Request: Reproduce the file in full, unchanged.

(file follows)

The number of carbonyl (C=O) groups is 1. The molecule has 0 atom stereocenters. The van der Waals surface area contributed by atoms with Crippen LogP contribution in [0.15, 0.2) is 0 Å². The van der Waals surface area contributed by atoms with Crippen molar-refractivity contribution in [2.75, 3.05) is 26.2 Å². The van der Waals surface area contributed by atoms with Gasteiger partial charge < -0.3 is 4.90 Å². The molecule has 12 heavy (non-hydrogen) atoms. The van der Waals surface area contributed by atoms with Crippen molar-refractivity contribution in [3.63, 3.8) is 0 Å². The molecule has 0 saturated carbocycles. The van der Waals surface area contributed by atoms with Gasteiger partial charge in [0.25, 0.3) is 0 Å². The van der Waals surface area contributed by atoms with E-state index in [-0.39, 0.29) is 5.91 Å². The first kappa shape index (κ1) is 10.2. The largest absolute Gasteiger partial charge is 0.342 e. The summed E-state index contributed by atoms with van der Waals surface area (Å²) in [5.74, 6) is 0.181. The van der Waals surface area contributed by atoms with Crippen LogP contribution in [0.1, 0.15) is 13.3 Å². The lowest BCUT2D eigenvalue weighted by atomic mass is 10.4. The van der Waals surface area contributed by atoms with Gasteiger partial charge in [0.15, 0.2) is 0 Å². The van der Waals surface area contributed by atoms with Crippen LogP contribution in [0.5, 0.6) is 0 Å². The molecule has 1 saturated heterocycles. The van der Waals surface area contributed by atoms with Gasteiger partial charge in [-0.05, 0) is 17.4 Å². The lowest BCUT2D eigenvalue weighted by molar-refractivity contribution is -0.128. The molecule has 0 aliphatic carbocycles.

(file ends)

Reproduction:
The number of carbonyl (C=O) groups is 1. The molecule has 0 atom stereocenters. The van der Waals surface area contributed by atoms with Crippen LogP contribution in [0.15, 0.2) is 0 Å². The van der Waals surface area contributed by atoms with Crippen molar-refractivity contribution in [2.75, 3.05) is 26.2 Å². The van der Waals surface area contributed by atoms with Gasteiger partial charge < -0.3 is 4.90 Å². The molecule has 12 heavy (non-hydrogen) atoms. The van der Waals surface area contributed by atoms with Crippen molar-refractivity contribution in [3.63, 3.8) is 0 Å². The molecule has 0 saturated carbocycles. The van der Waals surface area contributed by atoms with Gasteiger partial charge in [0.25, 0.3) is 0 Å². The van der Waals surface area contributed by atoms with E-state index in [-0.39, 0.29) is 5.91 Å². The first kappa shape index (κ1) is 10.2. The largest absolute Gasteiger partial charge is 0.342 e. The summed E-state index contributed by atoms with van der Waals surface area (Å²) in [5.74, 6) is 0.181. The van der Waals surface area contributed by atoms with Crippen LogP contribution in [0.1, 0.15) is 13.3 Å². The lowest BCUT2D eigenvalue weighted by atomic mass is 10.4. The van der Waals surface area contributed by atoms with Gasteiger partial charge in [0.15, 0.2) is 0 Å². The van der Waals surface area contributed by atoms with Crippen LogP contribution in [0.5, 0.6) is 0 Å². The molecule has 1 saturated heterocycles. The van der Waals surface area contributed by atoms with Gasteiger partial charge in [-0.05, 0) is 17.4 Å². The lowest BCUT2D eigenvalue weighted by molar-refractivity contribution is -0.128. The molecule has 0 aliphatic carbocycles.